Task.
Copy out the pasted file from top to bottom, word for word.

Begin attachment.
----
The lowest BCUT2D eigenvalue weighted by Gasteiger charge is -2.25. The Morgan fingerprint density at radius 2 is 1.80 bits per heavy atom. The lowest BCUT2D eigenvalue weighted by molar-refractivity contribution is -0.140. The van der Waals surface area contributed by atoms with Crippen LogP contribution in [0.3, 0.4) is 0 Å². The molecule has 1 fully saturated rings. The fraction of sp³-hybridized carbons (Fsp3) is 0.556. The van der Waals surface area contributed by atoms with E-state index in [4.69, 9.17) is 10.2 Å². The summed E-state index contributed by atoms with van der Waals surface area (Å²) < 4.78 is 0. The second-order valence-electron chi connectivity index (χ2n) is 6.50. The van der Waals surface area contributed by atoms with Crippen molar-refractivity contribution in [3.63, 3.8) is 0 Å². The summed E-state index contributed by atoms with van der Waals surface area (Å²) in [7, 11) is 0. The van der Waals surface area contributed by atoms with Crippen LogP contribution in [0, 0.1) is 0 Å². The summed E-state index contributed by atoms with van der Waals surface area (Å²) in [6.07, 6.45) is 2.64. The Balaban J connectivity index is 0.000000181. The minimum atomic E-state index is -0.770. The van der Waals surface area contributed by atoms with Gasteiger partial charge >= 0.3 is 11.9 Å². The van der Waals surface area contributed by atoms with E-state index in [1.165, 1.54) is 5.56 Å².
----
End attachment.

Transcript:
The lowest BCUT2D eigenvalue weighted by Gasteiger charge is -2.25. The Morgan fingerprint density at radius 2 is 1.80 bits per heavy atom. The lowest BCUT2D eigenvalue weighted by molar-refractivity contribution is -0.140. The van der Waals surface area contributed by atoms with Crippen LogP contribution in [0.3, 0.4) is 0 Å². The molecule has 1 fully saturated rings. The fraction of sp³-hybridized carbons (Fsp3) is 0.556. The van der Waals surface area contributed by atoms with E-state index in [4.69, 9.17) is 10.2 Å². The summed E-state index contributed by atoms with van der Waals surface area (Å²) < 4.78 is 0. The second-order valence-electron chi connectivity index (χ2n) is 6.50. The van der Waals surface area contributed by atoms with Crippen molar-refractivity contribution in [3.63, 3.8) is 0 Å². The summed E-state index contributed by atoms with van der Waals surface area (Å²) in [7, 11) is 0. The van der Waals surface area contributed by atoms with Crippen LogP contribution in [0, 0.1) is 0 Å². The summed E-state index contributed by atoms with van der Waals surface area (Å²) in [6.07, 6.45) is 2.64. The Balaban J connectivity index is 0.000000181. The minimum atomic E-state index is -0.770. The van der Waals surface area contributed by atoms with Gasteiger partial charge >= 0.3 is 11.9 Å². The van der Waals surface area contributed by atoms with E-state index in [1.165, 1.54) is 5.56 Å².